Lebanese appeals to control the flow of weapons and Palestinian fighters went unheeded while Southern Lebanon became effectively under full Palestinian control. By mid 1973, Israel was alarmed at the increased military activity and staged a concerted attack in the heart of West Beirut, simultaneously attacking the headquarters of the PDFLP and assassinating Kamal Adwan, Abu Yousef Najjar and Kamal Nasir in their flats. Ehud Barak was involved in the killings while Amnon Shahak carried out the partial destruction of the PDFLP offices.

Following the Israeli assaults in Rue Verdin and Fakahani, the PLO sought to protect its presence in Lebanon and got embroiled in the Lebanese quagmire. Increasingly it distanced itself from the core of the Palestinian issues under the slogan of protecting Palestinian presence within Lebanon. The 1973 October war created a radically new situation with prospects for the need to resolve the Arab-Israeli conflict through International and, more specifically, U.S. efforts under international auspices.

1973 War paves the Way for Realistic Directions while Postponing Refugees Issue

Both Presidents Sadat and Assad needed to assert credibility after assuming power in Egypt and Syria in their earnest drive to liberate their lands occupied in 1967. They both emerged following internal power struggles. Following meticulous preparation and remarkable maneuvering they launched on orchestrated attack on October 6,1973 against Israeli forces in Sinai and the Golan Heights. The Palestinian Liberation army, based in Lebanon, participated in the war. Before the dust settled, the Security Council issued Resolution 338 on October 22 that was accepted by Syria and Egypt. For the first time Syria recognized Resolution 242 while Palestinians rejected Resolution 338. However, there was hope that progress would occur towards ending the Israeli occupation in the West Bank and Gaza, solving the Refugee problem and the establishment of an independent Palestinian entity.

Meanwhile, a sixth Arab summit was held on November 26, 1973 in Algeria endorsing the PLO as the sole legitimate representative of the Palestinian people, with Jordan expressing reservations. Syria and Egypt were assigned not to miss the opportunity to reach a deal, on condition that they do not undermine basic Arab rights, particularly Israel’s withdrawal and the inalienable national Palestinian rights.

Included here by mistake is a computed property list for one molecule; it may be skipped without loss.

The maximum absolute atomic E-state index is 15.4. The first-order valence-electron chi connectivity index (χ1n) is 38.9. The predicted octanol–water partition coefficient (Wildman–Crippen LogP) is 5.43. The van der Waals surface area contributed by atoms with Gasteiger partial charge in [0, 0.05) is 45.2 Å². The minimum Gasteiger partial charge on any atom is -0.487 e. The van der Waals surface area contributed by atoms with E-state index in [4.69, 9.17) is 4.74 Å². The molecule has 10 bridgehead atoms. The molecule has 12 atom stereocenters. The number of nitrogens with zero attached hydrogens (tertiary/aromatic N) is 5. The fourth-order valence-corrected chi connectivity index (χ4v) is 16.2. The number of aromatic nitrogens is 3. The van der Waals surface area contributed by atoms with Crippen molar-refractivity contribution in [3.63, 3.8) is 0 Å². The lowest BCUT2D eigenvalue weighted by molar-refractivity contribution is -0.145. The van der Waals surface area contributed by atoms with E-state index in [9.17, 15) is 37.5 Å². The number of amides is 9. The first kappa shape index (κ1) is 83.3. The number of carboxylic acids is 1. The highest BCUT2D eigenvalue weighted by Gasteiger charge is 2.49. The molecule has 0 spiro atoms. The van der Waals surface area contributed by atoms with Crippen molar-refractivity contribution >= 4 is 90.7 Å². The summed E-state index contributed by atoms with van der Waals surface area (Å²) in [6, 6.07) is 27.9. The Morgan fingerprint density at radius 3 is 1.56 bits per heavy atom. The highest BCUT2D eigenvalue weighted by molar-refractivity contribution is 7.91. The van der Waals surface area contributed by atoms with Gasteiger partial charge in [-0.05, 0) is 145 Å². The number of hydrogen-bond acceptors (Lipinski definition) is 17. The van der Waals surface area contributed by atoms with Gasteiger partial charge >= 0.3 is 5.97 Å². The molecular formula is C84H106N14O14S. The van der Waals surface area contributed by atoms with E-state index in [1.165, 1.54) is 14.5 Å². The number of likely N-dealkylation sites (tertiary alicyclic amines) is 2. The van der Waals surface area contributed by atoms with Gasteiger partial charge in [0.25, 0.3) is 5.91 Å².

The PNC endorses the National Authority Plan

Meanwhile, the Soviet Union and certain Arabs proposed that the PLO should capitalize on the momentum created by making use of resolutions 242, 338 and distinguish between what is possible to achieve on the ground and long-term historic objectives. The Palestinian leadership unanimously rejected the resolutions that deal with the Palestinian cause as merely an issue of refugees with no mention of the PLO. Parallel to this line, a realistic approach was endorsed by the Communist Party, PDFLP and Fatah accepting a compromise position to achieve national objectives. Such a position was rejected through what became known as the “Palestinian Rejection Front” supported by Libya, Iraq and Syria. However, the PNC managed to approve the “Ten Points” plan in the 12th session held in Cairo in June 1974. An agreement was reached to defer discussion of the refugee issue since there were prospects for the emergence of a Palestinian entity on part of the land. Opponents argued that this is a capitulation to imperialist and Zionist schemes and an abandonment of the refugee rights.

Following a sharp controversy, the realistic trend prevailed swinging a majority and becoming the mainstream PLO policy. It endorsed establishing a national authority on any land liberated without giving up the right of return and self determination.

In October 1974, the seventh Arab summit was held in Rabat in what could be described as the most positive for Palestinians. Unanimously, the PLO was recognized as the sole representative and the objective was to liberate lands occupied in 1967 and restoring Palestinian rights as defined by the PLO.

With Henry Kissinger’s success in concluding the second Sinai accords between Egypt and Israel, the slogan of “Bye Bye PLO’ was uttered by the U.S. State Secretary while the Lebanese civil war erupted. That war, that lasted around ten years, was triggered up when the Phalangist Party opened fire on a bus carrying Palestinian camp refugees. The Palestinian movement was embroiled in the quagmire washing away all achievements and causing enormous losses to the refugees in Lebanon, both in terms of lives and material damage.